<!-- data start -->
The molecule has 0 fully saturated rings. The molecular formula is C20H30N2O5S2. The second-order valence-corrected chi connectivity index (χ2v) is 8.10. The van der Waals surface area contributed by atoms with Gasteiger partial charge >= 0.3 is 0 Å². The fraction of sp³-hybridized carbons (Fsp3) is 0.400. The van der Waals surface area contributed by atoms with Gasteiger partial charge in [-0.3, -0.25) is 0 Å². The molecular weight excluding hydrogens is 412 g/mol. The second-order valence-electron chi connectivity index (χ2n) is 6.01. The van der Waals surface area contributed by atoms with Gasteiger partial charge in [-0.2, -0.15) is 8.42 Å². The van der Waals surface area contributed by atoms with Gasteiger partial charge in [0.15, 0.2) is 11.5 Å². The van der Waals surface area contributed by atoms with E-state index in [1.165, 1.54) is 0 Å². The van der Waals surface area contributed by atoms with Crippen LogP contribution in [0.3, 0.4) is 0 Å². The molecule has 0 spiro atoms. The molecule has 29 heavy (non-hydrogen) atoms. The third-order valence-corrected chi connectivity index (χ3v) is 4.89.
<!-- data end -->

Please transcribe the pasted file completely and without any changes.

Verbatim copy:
The molecule has 0 fully saturated rings. The molecular formula is C20H30N2O5S2. The second-order valence-corrected chi connectivity index (χ2v) is 8.10. The van der Waals surface area contributed by atoms with Gasteiger partial charge >= 0.3 is 0 Å². The fraction of sp³-hybridized carbons (Fsp3) is 0.400. The van der Waals surface area contributed by atoms with Gasteiger partial charge in [-0.3, -0.25) is 0 Å². The molecular weight excluding hydrogens is 412 g/mol. The second-order valence-electron chi connectivity index (χ2n) is 6.01. The van der Waals surface area contributed by atoms with Gasteiger partial charge in [-0.2, -0.15) is 8.42 Å². The van der Waals surface area contributed by atoms with Gasteiger partial charge in [0.15, 0.2) is 11.5 Å². The van der Waals surface area contributed by atoms with E-state index in [1.165, 1.54) is 0 Å². The van der Waals surface area contributed by atoms with Crippen LogP contribution in [0.3, 0.4) is 0 Å². The molecule has 0 spiro atoms. The molecule has 29 heavy (non-hydrogen) atoms. The third-order valence-corrected chi connectivity index (χ3v) is 4.89.